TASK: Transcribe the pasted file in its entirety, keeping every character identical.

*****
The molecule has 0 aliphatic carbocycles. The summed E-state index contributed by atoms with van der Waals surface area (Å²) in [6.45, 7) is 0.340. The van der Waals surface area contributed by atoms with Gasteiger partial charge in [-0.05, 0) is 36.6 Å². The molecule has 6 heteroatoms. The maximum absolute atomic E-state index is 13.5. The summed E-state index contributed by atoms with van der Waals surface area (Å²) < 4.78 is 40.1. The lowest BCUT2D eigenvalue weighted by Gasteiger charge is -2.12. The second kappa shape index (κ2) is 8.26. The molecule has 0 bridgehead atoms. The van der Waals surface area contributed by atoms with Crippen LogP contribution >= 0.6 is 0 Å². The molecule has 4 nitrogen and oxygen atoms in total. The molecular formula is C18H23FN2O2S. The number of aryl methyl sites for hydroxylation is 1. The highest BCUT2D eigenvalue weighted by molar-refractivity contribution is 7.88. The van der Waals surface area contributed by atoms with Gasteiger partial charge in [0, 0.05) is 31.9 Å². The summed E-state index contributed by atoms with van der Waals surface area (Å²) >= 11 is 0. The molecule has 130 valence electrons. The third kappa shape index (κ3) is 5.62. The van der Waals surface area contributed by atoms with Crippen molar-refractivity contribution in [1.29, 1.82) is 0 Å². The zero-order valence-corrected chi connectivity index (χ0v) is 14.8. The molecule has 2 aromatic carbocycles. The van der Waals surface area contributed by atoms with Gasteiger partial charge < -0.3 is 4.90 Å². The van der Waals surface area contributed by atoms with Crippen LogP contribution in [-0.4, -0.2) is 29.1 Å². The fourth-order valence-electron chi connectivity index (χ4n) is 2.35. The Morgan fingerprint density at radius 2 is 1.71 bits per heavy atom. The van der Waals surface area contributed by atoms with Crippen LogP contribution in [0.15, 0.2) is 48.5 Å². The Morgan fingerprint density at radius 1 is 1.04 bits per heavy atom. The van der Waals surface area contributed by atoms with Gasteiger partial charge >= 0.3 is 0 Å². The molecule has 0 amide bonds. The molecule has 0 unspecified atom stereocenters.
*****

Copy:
The molecule has 0 aliphatic carbocycles. The summed E-state index contributed by atoms with van der Waals surface area (Å²) in [6.45, 7) is 0.340. The van der Waals surface area contributed by atoms with Gasteiger partial charge in [-0.05, 0) is 36.6 Å². The molecule has 6 heteroatoms. The maximum absolute atomic E-state index is 13.5. The summed E-state index contributed by atoms with van der Waals surface area (Å²) < 4.78 is 40.1. The lowest BCUT2D eigenvalue weighted by Gasteiger charge is -2.12. The second kappa shape index (κ2) is 8.26. The molecule has 0 bridgehead atoms. The van der Waals surface area contributed by atoms with Crippen LogP contribution >= 0.6 is 0 Å². The molecule has 4 nitrogen and oxygen atoms in total. The molecular formula is C18H23FN2O2S. The number of aryl methyl sites for hydroxylation is 1. The highest BCUT2D eigenvalue weighted by molar-refractivity contribution is 7.88. The van der Waals surface area contributed by atoms with Gasteiger partial charge in [0, 0.05) is 31.9 Å². The summed E-state index contributed by atoms with van der Waals surface area (Å²) >= 11 is 0. The molecule has 130 valence electrons. The third kappa shape index (κ3) is 5.62. The van der Waals surface area contributed by atoms with Crippen molar-refractivity contribution in [1.29, 1.82) is 0 Å². The zero-order valence-corrected chi connectivity index (χ0v) is 14.8. The molecule has 2 aromatic carbocycles. The van der Waals surface area contributed by atoms with Gasteiger partial charge < -0.3 is 4.90 Å². The van der Waals surface area contributed by atoms with Crippen LogP contribution in [-0.4, -0.2) is 29.1 Å². The fourth-order valence-electron chi connectivity index (χ4n) is 2.35. The Morgan fingerprint density at radius 2 is 1.71 bits per heavy atom. The van der Waals surface area contributed by atoms with Crippen LogP contribution in [0.15, 0.2) is 48.5 Å². The Morgan fingerprint density at radius 1 is 1.04 bits per heavy atom. The van der Waals surface area contributed by atoms with Gasteiger partial charge >= 0.3 is 0 Å². The molecule has 0 amide bonds. The molecule has 0 unspecified atom stereocenters.